Metaphor for Practical Theology
In have come to understand the praxis of theology to be like a spider weaving its web each day in the frame of a window. To build out this image, it is important to speak to three distinct elements: the window frame, the spider, and the web itself.
The window frame I conceptualized has four distinct sides, of varying length (depending on the depth and breadth of one's knowledge), representing four distinct truth claims: God exists, the Self-revelation of God in Jesus, I exist, and the Church exists. Within these statements, the Christian lives and practices their faith. Only collectively do these claims give foundation and structure to Christian belief.
The Spider is the living, dynamic, Christian being, created by God and endowed with the means and abilities to spin its own web. The spider did not create itself, nor did it create the knowledge needed to combine enzymes into tensile string. It did not give itself the organic mechanisms to create those enzymes or to facilitate the production. The Spider is the unique culmination of gifts formed by its creator, to be capable of building a web, as a way to glorify its creator.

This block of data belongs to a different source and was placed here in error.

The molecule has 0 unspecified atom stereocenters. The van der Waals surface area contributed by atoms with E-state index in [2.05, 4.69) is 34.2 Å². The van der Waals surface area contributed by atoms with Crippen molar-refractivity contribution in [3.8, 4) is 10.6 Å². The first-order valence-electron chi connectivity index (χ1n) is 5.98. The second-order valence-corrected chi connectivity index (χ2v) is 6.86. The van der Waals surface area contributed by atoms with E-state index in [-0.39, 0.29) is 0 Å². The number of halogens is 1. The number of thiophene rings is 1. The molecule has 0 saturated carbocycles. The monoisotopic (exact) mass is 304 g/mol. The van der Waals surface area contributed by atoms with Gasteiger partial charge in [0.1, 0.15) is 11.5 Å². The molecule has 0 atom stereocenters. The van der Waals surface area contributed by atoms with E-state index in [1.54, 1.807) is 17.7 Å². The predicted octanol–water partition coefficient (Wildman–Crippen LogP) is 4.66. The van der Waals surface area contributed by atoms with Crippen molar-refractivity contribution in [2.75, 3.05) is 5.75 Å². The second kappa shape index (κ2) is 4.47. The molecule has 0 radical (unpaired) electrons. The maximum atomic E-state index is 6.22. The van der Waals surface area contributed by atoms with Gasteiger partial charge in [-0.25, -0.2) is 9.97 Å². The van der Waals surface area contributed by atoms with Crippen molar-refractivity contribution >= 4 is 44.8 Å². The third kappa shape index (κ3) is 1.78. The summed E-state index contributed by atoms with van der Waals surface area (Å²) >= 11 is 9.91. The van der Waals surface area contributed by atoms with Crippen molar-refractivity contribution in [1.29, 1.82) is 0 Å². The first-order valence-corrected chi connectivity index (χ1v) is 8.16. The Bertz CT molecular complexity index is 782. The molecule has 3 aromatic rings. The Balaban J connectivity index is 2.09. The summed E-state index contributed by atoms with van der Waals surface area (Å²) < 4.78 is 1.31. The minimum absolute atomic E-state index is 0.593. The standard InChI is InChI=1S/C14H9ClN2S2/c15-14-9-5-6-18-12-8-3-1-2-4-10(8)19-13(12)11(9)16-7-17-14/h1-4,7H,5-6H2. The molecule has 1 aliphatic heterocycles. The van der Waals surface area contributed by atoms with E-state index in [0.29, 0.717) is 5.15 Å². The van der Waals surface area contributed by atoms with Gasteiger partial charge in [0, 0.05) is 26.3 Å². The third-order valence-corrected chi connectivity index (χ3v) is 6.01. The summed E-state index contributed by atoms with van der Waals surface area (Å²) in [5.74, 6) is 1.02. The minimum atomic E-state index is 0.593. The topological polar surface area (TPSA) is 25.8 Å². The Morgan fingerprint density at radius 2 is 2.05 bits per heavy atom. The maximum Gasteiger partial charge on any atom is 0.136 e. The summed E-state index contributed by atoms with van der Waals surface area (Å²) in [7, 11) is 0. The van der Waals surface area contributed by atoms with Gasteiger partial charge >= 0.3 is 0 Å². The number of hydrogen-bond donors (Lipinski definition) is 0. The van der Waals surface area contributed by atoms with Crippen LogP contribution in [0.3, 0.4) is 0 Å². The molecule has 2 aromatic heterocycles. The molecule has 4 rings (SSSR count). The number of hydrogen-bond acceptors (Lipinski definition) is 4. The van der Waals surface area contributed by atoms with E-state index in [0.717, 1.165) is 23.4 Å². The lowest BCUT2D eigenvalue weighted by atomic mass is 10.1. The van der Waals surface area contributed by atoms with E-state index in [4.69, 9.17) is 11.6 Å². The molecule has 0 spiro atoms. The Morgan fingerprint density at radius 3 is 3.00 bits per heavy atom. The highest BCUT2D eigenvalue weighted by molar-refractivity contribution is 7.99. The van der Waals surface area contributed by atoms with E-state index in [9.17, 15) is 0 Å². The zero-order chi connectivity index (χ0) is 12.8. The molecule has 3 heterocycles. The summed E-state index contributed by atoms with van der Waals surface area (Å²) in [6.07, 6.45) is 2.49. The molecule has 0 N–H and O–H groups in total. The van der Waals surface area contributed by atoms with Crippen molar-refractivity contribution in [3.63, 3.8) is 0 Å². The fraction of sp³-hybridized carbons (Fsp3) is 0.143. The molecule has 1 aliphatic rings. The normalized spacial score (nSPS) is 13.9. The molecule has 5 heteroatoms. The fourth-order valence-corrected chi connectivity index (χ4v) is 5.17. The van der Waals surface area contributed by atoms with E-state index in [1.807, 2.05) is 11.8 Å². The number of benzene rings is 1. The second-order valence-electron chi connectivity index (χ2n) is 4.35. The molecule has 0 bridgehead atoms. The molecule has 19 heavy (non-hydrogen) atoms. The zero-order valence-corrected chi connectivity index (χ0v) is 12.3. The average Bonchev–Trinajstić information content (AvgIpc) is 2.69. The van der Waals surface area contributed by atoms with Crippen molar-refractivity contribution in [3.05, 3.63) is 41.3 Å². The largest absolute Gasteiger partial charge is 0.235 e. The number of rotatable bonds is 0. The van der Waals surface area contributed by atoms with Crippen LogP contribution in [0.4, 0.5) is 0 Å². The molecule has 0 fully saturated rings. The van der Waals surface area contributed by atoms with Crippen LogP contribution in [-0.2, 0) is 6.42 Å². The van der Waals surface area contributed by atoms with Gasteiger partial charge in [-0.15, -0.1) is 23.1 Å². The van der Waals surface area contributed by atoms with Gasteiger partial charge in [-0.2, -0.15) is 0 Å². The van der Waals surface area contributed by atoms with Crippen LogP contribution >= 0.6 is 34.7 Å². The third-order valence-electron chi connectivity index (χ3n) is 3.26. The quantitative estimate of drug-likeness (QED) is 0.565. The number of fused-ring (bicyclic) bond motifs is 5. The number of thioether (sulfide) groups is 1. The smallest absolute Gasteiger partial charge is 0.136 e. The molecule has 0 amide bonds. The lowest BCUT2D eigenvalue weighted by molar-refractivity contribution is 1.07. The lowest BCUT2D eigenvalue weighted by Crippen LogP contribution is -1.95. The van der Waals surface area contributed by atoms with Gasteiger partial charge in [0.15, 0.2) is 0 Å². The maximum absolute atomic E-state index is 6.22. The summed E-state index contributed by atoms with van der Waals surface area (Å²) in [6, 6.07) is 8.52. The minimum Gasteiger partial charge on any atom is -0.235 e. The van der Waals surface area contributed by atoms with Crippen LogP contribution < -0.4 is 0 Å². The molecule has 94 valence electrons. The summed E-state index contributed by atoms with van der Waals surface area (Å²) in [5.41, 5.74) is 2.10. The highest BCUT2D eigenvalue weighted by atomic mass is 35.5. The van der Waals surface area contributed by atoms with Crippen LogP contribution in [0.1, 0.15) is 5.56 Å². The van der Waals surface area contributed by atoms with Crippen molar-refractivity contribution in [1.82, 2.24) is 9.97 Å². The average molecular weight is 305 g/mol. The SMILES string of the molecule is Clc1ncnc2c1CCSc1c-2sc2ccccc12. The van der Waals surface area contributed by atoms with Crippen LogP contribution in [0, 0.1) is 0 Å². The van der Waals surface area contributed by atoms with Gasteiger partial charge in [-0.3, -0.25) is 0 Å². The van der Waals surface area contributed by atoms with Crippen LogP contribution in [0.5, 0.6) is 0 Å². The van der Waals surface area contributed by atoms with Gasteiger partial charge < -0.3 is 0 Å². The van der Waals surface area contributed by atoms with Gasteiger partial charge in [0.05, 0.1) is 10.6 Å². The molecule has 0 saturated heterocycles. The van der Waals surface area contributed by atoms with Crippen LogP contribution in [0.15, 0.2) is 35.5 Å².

The web represents the unique experience of the Christian being, as it wanders between these truth claims over the course of its life. The web is distinct to the spider, as are the links created as threads intersect. The web formed is an aggregate of direct and indirect connections to those truth claims. The more connections in the web, the more life-giving the web is. The web is not eternal. The strongest webs are made new each day. If the spider never revisits certain parts of the web, they will disintegrate and be taken by the breeze.
This is what practical theology is, the experiential connection building between the truth claims we hold. The greater the number of connections, the more likely we are to thrive in Christian life. Each web created is informed by the previous ones; each spider is capable of their own unique design.